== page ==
It’s almost 35 degrees out – uncomfortable & sweaty, but I’m not complaining; it serves as a great reminder of just how important it is to stay hydrated especially in heat like this. I normally drink about 2 litres of water a day (we lose 2.5 litres during the average day, regain 1 litre through food, and the remaining 1.5 litres is supposed to be your drinking water… but I like to build in some extra!). In these pictures shot in Saint Tropez, en-route to Pamplonne, it’s more like 3-4 litres a day – I literally got through 8 of these 50cl bottles in the 24 hours. Water must be the most important ingredient we can give our bodies, which are 60% water anyway – it’s critically involved in pretty much every bodily function we humans are capable of. It improves overall well-being and quality of life in so many ways and will certainly improve your ability to achieve your training goals.
Click MORE below to read my 8 reasons for staying optimally hydrated, and a couple of tips to spice up the bland taste 🙂
Time for some Fitness On Toast ‘ethos’ 🙂 … I’ve always believed that there should be very little difference in how men and women train themselves. Women, like most men, hope to achieve the same aesthetic end-point; a lean physique (drop body fat percentage and in so doing, ‘tone’/sculpt the musculature), as well as wanting to build strength, endurance, flexibility etc.
Why is it then, that so often I see women performing simpler, less effective (and perhaps less ‘intimidating’) exercises than men in the gym? Take the deadlift – a phenomenal compound exercise, yet 80%+ of the time men dominate the freeweight area with not a single woman in sight! Women should squat, dead lift, bench press, sweat and work hard! Go heavy and work to the maximum – THAT gets results much faster, which is of course the key reason we seek progress at the gym in the first place – to see results, and preferably quicker!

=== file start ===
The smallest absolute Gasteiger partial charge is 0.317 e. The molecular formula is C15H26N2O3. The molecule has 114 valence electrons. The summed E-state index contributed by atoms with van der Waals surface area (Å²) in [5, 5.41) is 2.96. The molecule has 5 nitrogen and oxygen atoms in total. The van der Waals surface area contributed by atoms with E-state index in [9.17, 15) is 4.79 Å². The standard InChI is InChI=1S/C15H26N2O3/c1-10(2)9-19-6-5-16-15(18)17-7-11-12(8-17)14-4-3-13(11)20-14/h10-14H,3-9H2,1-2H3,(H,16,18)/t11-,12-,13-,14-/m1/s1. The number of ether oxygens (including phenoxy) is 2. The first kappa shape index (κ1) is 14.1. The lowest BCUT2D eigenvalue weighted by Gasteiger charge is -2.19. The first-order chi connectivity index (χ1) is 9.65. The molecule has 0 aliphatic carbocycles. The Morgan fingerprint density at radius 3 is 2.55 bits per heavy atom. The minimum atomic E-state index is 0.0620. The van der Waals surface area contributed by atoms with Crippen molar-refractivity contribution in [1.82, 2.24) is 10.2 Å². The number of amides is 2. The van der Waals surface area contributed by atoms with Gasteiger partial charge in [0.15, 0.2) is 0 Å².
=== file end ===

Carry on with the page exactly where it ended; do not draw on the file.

The popular misconception that ‘wafer-skinny’ is the ultimate reward for sacrificing hours on end at the gym, is misguided and unhealthy. That’s just so ’80s. These days ‘strong is the new sexy’; people want to FEEL strong and BE healthy, not just LOOK thin at the cost of feeling malnourished. That’s not to say we should all end up looking like Muscle Mary’s either, by the way, but it is far tougher for women to gain physical mass than for men.
Muscles constantly burn fat, which combined with a healthy diet, can help to yield the ‘lean’ look. However, female bodies have a different hormonal set-up. Men naturally have higher testosterone levels (a ‘muscle-building’ growth & repair hormone) and because women have significantly less of this, it’s harder for us to gain muscle mass. Those few women you may see in the gym who look huge have most likely worked incredibly long & hard for that look! So stop worrying about ‘bulking up’. You just wont wake up one morning and split your blouse sleeves because you lifted heavy weights the night before!
There are certain muscle groups (& therefore certain exercises) that women should probably de-emphasise, relative to men. The Trapezius (neck & surround) muscle is a good example – something most women don’t care to develop. Likewise, few mademoiselles want comically-pronounced quadriceps – but what woman doesn’t want a perky, round firm ass – which by the way, is the gift you get from almighty squats and thunderous dead lifts! Or toned arms and defined shoulders? So start benching, or keep lifting heavier – I don’t want to come across all feminist, but ‘Go take over the weights area, Bitches !!!‘
(click MORE below to see all the photos from my workout at the very well equipped gym in the Hotel Byblos, Saint Tropez).